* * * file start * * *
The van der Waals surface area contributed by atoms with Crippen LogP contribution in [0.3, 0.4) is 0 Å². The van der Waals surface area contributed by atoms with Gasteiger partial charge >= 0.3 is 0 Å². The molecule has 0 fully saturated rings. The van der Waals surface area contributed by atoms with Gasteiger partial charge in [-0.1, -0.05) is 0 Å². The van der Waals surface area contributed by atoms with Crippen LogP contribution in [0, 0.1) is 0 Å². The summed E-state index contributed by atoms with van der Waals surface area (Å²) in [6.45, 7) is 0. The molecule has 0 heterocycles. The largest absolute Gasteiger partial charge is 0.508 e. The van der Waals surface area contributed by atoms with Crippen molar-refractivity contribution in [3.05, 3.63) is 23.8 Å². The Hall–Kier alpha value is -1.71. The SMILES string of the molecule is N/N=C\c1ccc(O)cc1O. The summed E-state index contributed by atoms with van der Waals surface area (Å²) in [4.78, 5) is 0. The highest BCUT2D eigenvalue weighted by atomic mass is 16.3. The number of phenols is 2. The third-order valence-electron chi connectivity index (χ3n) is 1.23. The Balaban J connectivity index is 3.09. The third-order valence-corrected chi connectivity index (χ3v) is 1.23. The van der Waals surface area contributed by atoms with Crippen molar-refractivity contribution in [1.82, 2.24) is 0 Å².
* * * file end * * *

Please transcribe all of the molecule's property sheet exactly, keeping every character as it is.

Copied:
The van der Waals surface area contributed by atoms with Crippen LogP contribution in [0.3, 0.4) is 0 Å². The van der Waals surface area contributed by atoms with Gasteiger partial charge >= 0.3 is 0 Å². The molecule has 0 fully saturated rings. The van der Waals surface area contributed by atoms with Gasteiger partial charge in [-0.1, -0.05) is 0 Å². The van der Waals surface area contributed by atoms with Crippen LogP contribution in [0, 0.1) is 0 Å². The summed E-state index contributed by atoms with van der Waals surface area (Å²) in [6.45, 7) is 0. The molecule has 0 heterocycles. The largest absolute Gasteiger partial charge is 0.508 e. The van der Waals surface area contributed by atoms with Crippen molar-refractivity contribution in [3.05, 3.63) is 23.8 Å². The Hall–Kier alpha value is -1.71. The SMILES string of the molecule is N/N=C\c1ccc(O)cc1O. The summed E-state index contributed by atoms with van der Waals surface area (Å²) in [4.78, 5) is 0. The highest BCUT2D eigenvalue weighted by atomic mass is 16.3. The number of phenols is 2. The third-order valence-electron chi connectivity index (χ3n) is 1.23. The Balaban J connectivity index is 3.09. The third-order valence-corrected chi connectivity index (χ3v) is 1.23. The van der Waals surface area contributed by atoms with Crippen molar-refractivity contribution in [1.82, 2.24) is 0 Å².